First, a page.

“I don’t think we’re on the edge of that,” Cain said. “There are threats on a deeper level. On a cultural level, we need to ask ourselves who we are. What is of value to us as it pertains to society? People also use the term ‘far right.’ What does that even mean? President Trump far right? From a policy perspective, his administration was interested in unfettered free trade. Tariffs were more Left, yet Trump embraced trade restrictions. That’s not traditionally a ‘far right’ position. It’s a Libertarian kind of thought.”
Far-Right is a term Cain finds misused. He said it’s difficult for him to think of one particular issue where the right has become what is seen as far-right. “Maybe immigration,” Cain said. “We’re more hawkish on immigration than we were 20 years ago. We’re in a populist moment. In a lot of ways, it feels the game is rigged in power to retain power. Both on the left and right. Bernie Sanders has given voice to that.”
Cain is thorough when he approaches prep for his show. Pretty much like he approaches everything. “You think about what you’re going to say. Outline thoughts, sometimes come up with bullet points.
He said he’d always create an outline for everything he did in life. Still does. “I’ve never devoted myself to long-form artistically understanding. I need to know the sentence, paragraph, and chapter,” Cain said.
You get the feeling with Cain, even with all his successes, his family still means everything to him. “With my sons, I’m blown away by them,” Cain said. “Despite this passion to help shape them into men. Who are we to think kids are blank slates? They’re not. A lot of who we are is innate to our genetic personality and makeup. In terms of my sons, one is more empathetic and kinder than anyone I’ve known in my life. I need to train him to be a little less sweet in a tough world. The younger son is so insightful. Comedic. I don’t understand the way he thinks. I guess the younger one tends to work things out on their own.”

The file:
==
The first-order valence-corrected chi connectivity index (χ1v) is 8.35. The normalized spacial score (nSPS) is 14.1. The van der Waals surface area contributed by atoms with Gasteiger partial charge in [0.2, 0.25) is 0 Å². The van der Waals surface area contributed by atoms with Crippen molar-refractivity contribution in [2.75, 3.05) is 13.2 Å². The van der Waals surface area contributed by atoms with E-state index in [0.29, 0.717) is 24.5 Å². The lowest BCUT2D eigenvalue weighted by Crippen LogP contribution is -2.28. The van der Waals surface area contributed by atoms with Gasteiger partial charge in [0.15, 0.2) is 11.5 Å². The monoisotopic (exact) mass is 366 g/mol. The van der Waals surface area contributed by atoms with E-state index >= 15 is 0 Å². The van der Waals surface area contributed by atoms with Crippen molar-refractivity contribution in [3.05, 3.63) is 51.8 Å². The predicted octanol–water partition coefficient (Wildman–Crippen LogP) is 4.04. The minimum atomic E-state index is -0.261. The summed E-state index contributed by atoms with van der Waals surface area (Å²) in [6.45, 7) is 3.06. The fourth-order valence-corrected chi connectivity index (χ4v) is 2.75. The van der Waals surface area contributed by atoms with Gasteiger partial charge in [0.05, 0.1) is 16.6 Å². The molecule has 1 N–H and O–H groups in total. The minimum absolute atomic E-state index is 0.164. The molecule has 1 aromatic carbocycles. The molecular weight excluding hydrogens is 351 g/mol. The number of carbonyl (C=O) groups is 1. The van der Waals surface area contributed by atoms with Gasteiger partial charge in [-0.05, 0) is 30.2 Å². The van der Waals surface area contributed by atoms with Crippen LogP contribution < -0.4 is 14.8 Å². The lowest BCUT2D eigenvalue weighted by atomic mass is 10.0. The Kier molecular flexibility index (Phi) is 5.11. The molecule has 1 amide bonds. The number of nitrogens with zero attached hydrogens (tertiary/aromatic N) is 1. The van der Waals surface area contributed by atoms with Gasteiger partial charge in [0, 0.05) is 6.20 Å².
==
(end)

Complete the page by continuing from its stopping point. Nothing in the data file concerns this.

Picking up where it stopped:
He said every man wants to leave some kind of legacy. “We all have a Roman Empire Builder inside of us after we’re gone. What you were surrounded by. Maybe we can all do our best and speak to each other more. That would certainly build relationships.”
Cain has always been somebody interested in ideas rather than politics. Philosophy rather than horse races. “I’m still fascinated,” Cain said. “When it comes to something like the Supreme Court, I’m interested in the ideas that help shape an opinion. Want to read the rationale. How they read the constitution.”
Conversely, when Congress gets involved in the machinations of putting together a stimulus bill or running for re-election, Cain’s interest starts to taper off.
“I’m more interested in philosophy than horse races. I think a lot of what we do rests on the importance of faith. Where we place things in our hierarchy, you’re only choosing what you put at the top. Sometimes I place too much emphasis on raising my boys and not enough on being a great husband.”
To appear on an ESPN show, it helps if you’re a fiery guy.
“I’m passionate and think it’s my personality for the most part,” he said. “That was the culture of First Take. You’re encouraged to lean in and be passionate about a subject. It’s the same with most guys on that set. It’s not a personal attack. I’d say 90 percent of the time; it’s not personal. When you get emotional, sparks can fly.”
He said he couldn’t recall how many times people have asked him if First Take is staged. “It’s not staged in the sense it’s theater,” Cain said. “There is a theatricality in terms of delivery and emotion.
“I covered a boxing match in Las Vegas and dressed in a boxing robe and a towel around my neck. I guess you’d say that was a bit of theater. I’ve mimicked shooting birds out of the sky to make a guy eat crow.”